Cumulative Layout Shift (CLS)
Measures visual stability and quantifies the amount of unexpected layout shift of visible page content.

Think back to that ad that loads later than the rest of the page, causing the articles paragraph to shift down. But it is not only ads: slow loading images, custom fonts or scripts that load more content can cause layouts to shift unexpectedly.

This metric falls in "visual stability" the category.

There are a lot more metrics than the ones listed here, but I think these cause the most confusion for a lot of people. If you are interested in learning more about the other metrics you can find them here.

Best practices performance

There are a lot of things you can do for performance. In my daily business I've found that awareness from everyone who works on a project is the most important thing. If you are aware of the problems your changes can cause you'll avoid creating these problems altogether. Instead of remedying an issue you'll prevent it from happening.

So my best advice is: involve the whole team. Always ask "will this affect performance?" and if the answer is "yes" explore how can minimise the negative impact or find a solution that won't impact performance.

Another thing I always advocate is: think mobile first. Mobile devices are used more than desktop devices these days. So creating experiences with the bigger part of the audience in mind not only creates more usable websites, but because performance is that much more important on mobile devices chances are much higher you'll provide a good experience from the start!

But let's take a look at a few actionable insights.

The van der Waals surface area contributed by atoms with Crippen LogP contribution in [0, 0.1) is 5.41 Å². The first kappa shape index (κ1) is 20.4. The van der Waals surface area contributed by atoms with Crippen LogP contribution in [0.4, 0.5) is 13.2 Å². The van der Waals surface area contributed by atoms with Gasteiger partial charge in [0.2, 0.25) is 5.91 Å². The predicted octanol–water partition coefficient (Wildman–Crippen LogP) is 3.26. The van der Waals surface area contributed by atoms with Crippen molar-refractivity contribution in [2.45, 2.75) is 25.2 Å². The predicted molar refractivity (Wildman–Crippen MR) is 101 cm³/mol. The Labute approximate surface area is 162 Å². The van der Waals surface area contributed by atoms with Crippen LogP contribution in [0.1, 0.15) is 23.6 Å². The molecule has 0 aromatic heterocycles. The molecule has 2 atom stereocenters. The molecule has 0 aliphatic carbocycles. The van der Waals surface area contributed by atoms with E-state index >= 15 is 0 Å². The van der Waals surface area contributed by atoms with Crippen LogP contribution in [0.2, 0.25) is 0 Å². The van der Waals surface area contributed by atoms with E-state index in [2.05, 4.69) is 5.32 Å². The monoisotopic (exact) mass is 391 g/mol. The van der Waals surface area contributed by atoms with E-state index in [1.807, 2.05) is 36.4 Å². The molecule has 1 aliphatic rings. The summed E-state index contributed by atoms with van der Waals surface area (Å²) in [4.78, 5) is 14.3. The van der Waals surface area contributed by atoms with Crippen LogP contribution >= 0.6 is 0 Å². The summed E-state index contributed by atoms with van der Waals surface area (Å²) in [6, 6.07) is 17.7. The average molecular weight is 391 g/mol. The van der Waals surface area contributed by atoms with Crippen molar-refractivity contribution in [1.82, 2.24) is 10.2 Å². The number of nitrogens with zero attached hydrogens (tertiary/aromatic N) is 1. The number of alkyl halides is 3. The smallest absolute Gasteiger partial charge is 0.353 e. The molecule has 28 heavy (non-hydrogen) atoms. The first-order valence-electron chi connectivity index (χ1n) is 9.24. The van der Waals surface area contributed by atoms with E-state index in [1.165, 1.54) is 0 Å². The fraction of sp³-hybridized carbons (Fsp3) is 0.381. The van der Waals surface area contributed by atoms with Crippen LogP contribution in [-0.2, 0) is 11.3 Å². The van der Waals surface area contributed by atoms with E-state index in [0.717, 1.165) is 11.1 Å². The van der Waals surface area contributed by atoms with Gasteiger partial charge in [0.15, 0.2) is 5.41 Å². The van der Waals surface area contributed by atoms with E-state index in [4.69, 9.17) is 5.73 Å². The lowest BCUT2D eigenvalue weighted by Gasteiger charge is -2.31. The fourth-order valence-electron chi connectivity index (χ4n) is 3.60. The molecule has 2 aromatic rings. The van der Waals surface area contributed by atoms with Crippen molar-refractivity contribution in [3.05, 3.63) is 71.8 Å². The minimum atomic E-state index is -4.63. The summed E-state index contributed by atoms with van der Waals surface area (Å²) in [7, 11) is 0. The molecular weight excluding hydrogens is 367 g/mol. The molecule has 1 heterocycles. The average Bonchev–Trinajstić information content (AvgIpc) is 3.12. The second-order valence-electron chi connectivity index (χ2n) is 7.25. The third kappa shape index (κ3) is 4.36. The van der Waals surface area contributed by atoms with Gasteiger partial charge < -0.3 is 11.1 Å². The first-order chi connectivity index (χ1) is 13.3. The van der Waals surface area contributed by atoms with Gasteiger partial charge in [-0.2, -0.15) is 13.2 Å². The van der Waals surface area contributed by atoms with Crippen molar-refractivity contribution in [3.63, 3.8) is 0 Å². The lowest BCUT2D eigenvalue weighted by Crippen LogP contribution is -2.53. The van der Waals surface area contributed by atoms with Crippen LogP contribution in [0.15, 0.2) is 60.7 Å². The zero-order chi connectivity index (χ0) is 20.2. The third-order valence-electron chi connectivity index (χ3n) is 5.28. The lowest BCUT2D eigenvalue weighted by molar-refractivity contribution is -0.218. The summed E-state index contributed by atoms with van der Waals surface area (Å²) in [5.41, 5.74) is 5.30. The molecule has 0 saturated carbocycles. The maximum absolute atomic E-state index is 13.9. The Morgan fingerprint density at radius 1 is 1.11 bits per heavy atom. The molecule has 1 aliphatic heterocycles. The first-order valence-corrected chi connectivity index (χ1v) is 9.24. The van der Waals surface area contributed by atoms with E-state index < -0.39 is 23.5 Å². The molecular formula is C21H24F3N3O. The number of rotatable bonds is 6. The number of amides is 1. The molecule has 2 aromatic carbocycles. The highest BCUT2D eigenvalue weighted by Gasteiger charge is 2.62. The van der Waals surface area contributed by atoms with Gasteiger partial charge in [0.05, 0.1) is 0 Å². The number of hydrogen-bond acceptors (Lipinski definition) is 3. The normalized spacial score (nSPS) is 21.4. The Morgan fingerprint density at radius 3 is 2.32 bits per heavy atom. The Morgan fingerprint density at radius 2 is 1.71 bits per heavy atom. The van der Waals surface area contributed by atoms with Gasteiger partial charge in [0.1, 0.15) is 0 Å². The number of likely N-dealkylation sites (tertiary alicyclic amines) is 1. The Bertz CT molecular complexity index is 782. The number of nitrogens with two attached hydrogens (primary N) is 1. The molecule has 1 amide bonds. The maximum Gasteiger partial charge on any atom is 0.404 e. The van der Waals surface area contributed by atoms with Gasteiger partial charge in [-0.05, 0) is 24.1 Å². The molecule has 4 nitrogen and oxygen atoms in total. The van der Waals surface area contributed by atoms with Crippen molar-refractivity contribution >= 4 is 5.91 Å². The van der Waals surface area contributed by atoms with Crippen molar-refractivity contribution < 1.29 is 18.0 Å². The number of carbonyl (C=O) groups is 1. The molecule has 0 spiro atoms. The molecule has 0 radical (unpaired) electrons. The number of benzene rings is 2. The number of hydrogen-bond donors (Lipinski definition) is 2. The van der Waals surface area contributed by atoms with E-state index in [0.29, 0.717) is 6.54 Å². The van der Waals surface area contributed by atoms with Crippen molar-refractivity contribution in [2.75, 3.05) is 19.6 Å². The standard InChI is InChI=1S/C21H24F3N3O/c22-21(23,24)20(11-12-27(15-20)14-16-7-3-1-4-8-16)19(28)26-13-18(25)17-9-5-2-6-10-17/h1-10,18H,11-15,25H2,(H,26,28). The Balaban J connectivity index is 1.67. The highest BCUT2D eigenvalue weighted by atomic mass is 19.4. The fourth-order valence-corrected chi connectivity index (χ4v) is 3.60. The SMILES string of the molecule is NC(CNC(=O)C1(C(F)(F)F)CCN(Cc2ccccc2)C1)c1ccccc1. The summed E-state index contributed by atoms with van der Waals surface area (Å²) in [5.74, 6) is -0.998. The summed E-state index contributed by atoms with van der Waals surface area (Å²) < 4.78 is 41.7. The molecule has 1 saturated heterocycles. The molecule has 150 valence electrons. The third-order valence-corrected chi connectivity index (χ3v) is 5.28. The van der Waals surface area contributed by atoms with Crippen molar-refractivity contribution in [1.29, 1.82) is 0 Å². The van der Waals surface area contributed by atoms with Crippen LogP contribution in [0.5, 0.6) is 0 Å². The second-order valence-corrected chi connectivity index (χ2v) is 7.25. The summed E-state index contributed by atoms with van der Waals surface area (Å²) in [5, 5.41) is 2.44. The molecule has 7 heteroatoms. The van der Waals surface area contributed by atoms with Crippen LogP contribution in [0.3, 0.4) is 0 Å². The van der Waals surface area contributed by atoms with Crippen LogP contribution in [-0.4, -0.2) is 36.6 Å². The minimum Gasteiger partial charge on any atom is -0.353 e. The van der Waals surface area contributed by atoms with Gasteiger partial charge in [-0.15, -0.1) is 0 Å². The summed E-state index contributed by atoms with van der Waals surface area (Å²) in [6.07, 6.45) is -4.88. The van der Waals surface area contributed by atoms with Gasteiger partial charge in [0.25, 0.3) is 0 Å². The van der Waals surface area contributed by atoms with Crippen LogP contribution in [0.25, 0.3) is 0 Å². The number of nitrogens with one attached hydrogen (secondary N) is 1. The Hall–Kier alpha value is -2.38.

When optimising images you should take the following things into account:

👩‍🎨 = designer
👩‍💻 = developer

A designer can take care of generating images in the appropriate sizes and formats while a developer should take care of implementing responsive images. There also are systems which can take care of automatically generating appropriately sized images. Most of the time it's easier to manually generate the images needed than to setup a complex automatic process.


I'll use some of the weak explanations used by performance tools because a deep dive into script performance is definitely not "non-tech". But I'll try to provide actionable insights along the way.

Optimum head are, according to @csswizardy
via @smashingmag

Get your whole team on board

I mentioned awareness to be one of the key factors. If you have to permanently fight against bad performance because not everyone is aware of the problem, you're going to have a bad time.

Educate your team on the importance, what they can do from the start to prevent it, and how to fix existing issues.

I hope this post helped you! If you have any questions, hit me up on X 😊.

You might find these related articles helpful or interesting, make sure to check them out!